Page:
Even though there are no superstars, the best pound-for-pound stable of quarterbacks may be right here in the Big Ten.

So, what of Penn State?  Is Clark horrible?  Have I scared you yet?  Sorry if I did.  Let’s look at the chart with Penn State’s QB passing efficiency rankings added on. 

 

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PSU QB rankings are the blue dots, Big Ten championships highlighted in green.

Hopefully you’ve overpowered your gag reflex after looking at the first two-thirds of the decade.  Yes, Penn State had some of the worst quarterbacks in the league from 2000 to 2007.  Only Zack Mills in 2002 was in the top 6 in the league, and that was only by 0.04 points over 7th place Kyle Orton (told you there were some good ones in ’02).  Robinson’s in 2005 probably does more to counter this exercise than anything—statistics be damned, he was a GREAT quarterback—but at the very least he was in a stable of quarterbacks that the press loved (Troy Smith, Chad Henne, Drew Stanton, etc.)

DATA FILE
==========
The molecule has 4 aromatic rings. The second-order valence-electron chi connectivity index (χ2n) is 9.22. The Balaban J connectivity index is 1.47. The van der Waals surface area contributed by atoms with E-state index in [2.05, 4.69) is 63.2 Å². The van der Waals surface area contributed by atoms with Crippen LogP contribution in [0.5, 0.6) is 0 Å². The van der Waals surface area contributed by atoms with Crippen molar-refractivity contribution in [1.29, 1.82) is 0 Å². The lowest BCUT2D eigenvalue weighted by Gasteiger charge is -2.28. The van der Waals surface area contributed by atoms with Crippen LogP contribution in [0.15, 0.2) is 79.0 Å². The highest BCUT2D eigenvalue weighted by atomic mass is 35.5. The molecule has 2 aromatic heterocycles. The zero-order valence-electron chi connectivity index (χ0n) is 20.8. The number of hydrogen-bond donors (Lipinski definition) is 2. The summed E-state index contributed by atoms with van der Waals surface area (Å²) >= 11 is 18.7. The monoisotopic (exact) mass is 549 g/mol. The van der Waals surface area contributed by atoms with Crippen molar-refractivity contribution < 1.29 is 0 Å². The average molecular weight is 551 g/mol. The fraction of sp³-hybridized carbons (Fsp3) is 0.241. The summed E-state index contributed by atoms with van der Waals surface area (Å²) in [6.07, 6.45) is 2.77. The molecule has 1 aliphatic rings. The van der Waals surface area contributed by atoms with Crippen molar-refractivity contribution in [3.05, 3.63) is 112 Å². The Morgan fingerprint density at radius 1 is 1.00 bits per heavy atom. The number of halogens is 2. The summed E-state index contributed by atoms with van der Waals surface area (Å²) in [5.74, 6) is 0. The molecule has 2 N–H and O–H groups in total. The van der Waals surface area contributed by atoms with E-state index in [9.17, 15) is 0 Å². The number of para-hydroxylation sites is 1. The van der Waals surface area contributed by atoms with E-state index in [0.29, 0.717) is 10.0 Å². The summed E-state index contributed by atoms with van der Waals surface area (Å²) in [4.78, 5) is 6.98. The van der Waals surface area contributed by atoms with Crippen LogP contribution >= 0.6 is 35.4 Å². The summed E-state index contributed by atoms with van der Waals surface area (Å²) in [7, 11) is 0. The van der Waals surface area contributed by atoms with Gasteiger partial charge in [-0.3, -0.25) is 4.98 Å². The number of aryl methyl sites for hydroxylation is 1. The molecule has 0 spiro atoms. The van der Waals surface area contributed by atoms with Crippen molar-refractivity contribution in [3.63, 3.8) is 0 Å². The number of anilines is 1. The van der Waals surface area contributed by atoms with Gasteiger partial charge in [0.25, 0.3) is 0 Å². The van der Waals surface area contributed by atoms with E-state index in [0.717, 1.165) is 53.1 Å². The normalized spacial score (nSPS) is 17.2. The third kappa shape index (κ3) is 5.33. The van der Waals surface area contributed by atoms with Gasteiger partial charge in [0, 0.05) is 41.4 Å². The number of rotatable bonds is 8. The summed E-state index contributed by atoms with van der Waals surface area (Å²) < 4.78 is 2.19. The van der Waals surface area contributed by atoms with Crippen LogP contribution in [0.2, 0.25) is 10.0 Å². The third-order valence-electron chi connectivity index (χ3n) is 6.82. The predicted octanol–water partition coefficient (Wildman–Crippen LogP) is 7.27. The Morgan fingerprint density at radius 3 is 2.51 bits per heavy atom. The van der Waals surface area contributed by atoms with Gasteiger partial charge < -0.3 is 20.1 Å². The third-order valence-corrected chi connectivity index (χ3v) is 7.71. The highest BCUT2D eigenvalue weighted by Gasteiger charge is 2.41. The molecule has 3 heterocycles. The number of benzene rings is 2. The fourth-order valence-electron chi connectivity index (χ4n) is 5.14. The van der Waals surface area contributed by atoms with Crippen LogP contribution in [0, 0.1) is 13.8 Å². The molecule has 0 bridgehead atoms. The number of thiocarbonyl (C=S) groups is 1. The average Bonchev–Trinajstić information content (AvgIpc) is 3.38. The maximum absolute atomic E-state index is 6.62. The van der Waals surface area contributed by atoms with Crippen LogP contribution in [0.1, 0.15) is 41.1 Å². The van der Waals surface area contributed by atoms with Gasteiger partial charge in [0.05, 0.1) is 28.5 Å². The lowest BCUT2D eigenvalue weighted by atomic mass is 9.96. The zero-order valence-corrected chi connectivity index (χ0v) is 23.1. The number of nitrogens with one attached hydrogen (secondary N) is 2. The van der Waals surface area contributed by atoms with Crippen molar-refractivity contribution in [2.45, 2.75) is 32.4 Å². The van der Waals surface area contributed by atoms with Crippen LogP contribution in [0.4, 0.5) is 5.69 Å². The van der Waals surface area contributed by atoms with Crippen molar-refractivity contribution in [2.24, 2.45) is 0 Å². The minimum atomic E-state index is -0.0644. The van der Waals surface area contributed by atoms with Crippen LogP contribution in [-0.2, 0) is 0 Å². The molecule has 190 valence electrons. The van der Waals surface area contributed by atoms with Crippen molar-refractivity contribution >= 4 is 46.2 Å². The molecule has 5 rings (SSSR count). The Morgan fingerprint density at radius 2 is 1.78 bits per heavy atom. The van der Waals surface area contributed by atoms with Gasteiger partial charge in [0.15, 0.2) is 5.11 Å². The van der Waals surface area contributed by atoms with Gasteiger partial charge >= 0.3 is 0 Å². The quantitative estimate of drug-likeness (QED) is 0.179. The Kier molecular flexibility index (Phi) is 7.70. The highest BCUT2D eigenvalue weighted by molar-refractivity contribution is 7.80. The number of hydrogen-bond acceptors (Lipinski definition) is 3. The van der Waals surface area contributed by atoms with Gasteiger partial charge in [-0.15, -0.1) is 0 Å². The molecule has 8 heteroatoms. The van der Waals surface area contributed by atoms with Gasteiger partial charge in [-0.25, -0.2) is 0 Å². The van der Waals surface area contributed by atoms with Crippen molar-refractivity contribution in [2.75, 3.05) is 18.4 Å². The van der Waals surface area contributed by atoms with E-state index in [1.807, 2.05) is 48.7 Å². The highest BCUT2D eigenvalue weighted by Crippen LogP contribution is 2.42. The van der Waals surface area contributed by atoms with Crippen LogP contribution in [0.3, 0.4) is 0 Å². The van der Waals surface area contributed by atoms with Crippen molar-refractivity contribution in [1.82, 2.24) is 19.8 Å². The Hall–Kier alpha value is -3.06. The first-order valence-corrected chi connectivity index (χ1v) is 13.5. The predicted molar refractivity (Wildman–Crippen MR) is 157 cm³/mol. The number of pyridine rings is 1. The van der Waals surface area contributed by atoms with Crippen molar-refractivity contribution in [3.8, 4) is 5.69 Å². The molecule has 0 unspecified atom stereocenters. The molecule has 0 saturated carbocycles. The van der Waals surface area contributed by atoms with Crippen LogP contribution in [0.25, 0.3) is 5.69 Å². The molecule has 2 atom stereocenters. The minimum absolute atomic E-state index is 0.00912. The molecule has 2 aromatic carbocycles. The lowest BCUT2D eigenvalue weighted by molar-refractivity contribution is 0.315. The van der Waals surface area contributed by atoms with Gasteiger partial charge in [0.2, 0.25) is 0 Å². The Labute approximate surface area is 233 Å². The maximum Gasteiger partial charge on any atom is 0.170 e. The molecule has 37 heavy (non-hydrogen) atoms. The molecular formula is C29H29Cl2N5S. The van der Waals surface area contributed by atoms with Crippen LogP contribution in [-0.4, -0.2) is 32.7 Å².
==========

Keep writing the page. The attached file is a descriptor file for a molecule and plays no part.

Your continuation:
For the first time this decade, PSU has a top three quarterback in Darryl Clark.  Even though the conference is on a low ebb, he’s still far better than any player PSU has had this decade.  Take pride, we’re just moving up the down staircase.

Let’s look at Ohio State.  Big Ten championships and perceived co-championships highlighted in green.

 

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Note: Neither Pryor or Boeckman didn’t have enough throws to make the list, same with Zwick and Smith in 2004, so I used team passing efficiency.  I know it’s not a stunner that having a high-quality passing attack helps to win championships, but it explains to some degree the perception that Ohio State is a cut above the rest of the league.